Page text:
Sections 252 to 255 of the I.T.Act, 1961 deals with the provisions relating to appeals to the Tribunal. The I.T.A.T. has formulated its own Rules and Procedures which are contained in the Income Tax (Appellate Tribunal) Rules, 1963. In my opinion, the Tribunal is the most effective institution for redressal of disputes under Indian Direct Tax Laws. The Appeal to the Tribunal can arise on points of law or on facts or a combination of both. The Tribunal is the last fact finding authority under the Direct Tax Laws. The Income Tax Department is also entitled to file appeal against any Order of the CIT(A) before the Tribunal. The aggrieved assessee or the department can agitate both the questions of law and fact.
The Members of the Bar who are eligible should come forward to become the Members of the Tribunal. I think it is the duty of the Tax Bar Associations to encourage the eligible professionals to join the Tribunal as Members. At the same time, it is also the duty of the young eligible professionals to prepare themselves to become the Members of the Tribunal
The appeal before the Tribunal is generally heard by two Members Bench, one of whom is Judicial Member and other is Accountant Member. The Tribunal is final fact finding authority. Its finding on facts is final and no appeal lies to the High Court. The Powers of the Tribunal are very wide but there is no power of enhancement. All questions, whether of law or of fact which relate to the assessment of an assessee may be raised before the Tribunal. In disposing of the appeal, the Tribunal has the power to give appropriate directions and to pass such orders as it thinks fit, after giving an opportunity of being heard to both parties in appeal. The powers have been expressed in widest possible terms similar to the powers of the Civil Appellate Court under Section 96 and Order 41 of the Civil Procedure Code. As I have already said that I.T.A.T. is a final fact finding body, therefore, it is, necessary that all facts are clearly brought to the notice of the Tribunal.
It is generally noticed that the young Members of the Bar are in the habit of citing case law immediately without narrating the facts. This is not correct practice. It is the minimum expectation of the Bench that they should prepare well while advancing their arguments. Proper facts of the case are to be narrated with the help of supporting material in the form of paper book. Thereafter, the Bench should be persuaded that the legal principle laid down in the case law cited is applicable to the facts of the case.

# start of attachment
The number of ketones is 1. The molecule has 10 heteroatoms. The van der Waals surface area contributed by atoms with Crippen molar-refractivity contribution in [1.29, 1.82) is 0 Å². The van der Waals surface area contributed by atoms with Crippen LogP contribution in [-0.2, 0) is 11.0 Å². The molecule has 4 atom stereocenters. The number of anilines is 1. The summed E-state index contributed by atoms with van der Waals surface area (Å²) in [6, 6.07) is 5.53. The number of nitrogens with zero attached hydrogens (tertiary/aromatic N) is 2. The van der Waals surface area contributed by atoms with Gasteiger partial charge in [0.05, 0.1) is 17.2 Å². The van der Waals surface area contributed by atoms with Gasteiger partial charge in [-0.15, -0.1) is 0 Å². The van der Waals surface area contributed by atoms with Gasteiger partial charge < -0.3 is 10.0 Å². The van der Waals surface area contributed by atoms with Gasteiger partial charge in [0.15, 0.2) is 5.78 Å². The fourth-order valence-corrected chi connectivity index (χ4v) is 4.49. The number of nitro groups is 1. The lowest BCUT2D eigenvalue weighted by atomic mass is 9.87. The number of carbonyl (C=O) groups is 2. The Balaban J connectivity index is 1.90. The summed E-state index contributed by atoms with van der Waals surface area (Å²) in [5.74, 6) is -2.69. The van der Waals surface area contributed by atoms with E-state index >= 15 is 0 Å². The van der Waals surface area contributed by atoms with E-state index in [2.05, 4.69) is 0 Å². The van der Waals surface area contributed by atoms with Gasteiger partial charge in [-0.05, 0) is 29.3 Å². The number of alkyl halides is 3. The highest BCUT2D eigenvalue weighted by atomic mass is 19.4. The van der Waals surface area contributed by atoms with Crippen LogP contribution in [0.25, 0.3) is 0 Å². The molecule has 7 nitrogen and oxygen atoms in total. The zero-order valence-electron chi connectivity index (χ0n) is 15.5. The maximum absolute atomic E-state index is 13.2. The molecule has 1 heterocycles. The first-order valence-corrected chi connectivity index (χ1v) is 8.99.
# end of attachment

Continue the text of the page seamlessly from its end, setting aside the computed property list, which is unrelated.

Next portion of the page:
I may also mention here that the Tribunal is not required to consider the entire paper book while writing the Order. It is sufficient if the materials pointed out at the time of hearing are considered. It is, therefore, necessary to point out the relevant materials with reference to the page no. of paper book in support of contention at the time of hearing.
The Authorised Representative need not presume that once the paper book is submitted, his job is over. I have already referred to I.T.A.T. Rules, 1963. In the course of practice you may require to raise admission of additional grounds or evidence, filing of the cross-objection, filing of stay petition etc., For this purpose, it is necessary that one should know the Rules and Procedure prescribed in I.T. (Appellate Tribunal) Rules, 1963.
Before I conclude, I would like to bring to the notice of all the young Members of the Tax Bar that at present 85 Members are working in the I.T.A.T. against the sanctioned strength of 126 Members. We need sufficient number of A.Ms and J.Ms in the near future. I have been told that steps are being taken shortly to fill-up the vacant posts.
Last year interviews were conducted to appoint 36 Members. However, the Selection Committee Headed by Senior Most Supreme Court Judge selected only 16 candidates. The Selection Committee observed that they did not find suitable candidates to be appointed/selected as Members of the Tribunal though 100s of candidates were interviewed. It means that suitable candidates are not interested to become the Members of the Tribunal. I think this is not a healthy sign.
The Members of the Bar who are eligible should come forward to become the Members of the Tribunal. I think it is the duty of the Tax Bar Associations to encourage the eligible professionals to join the Tribunal as Members. At the same time, it is also the duty of the young eligible professionals to prepare themselves to become the Members of the Tribunal.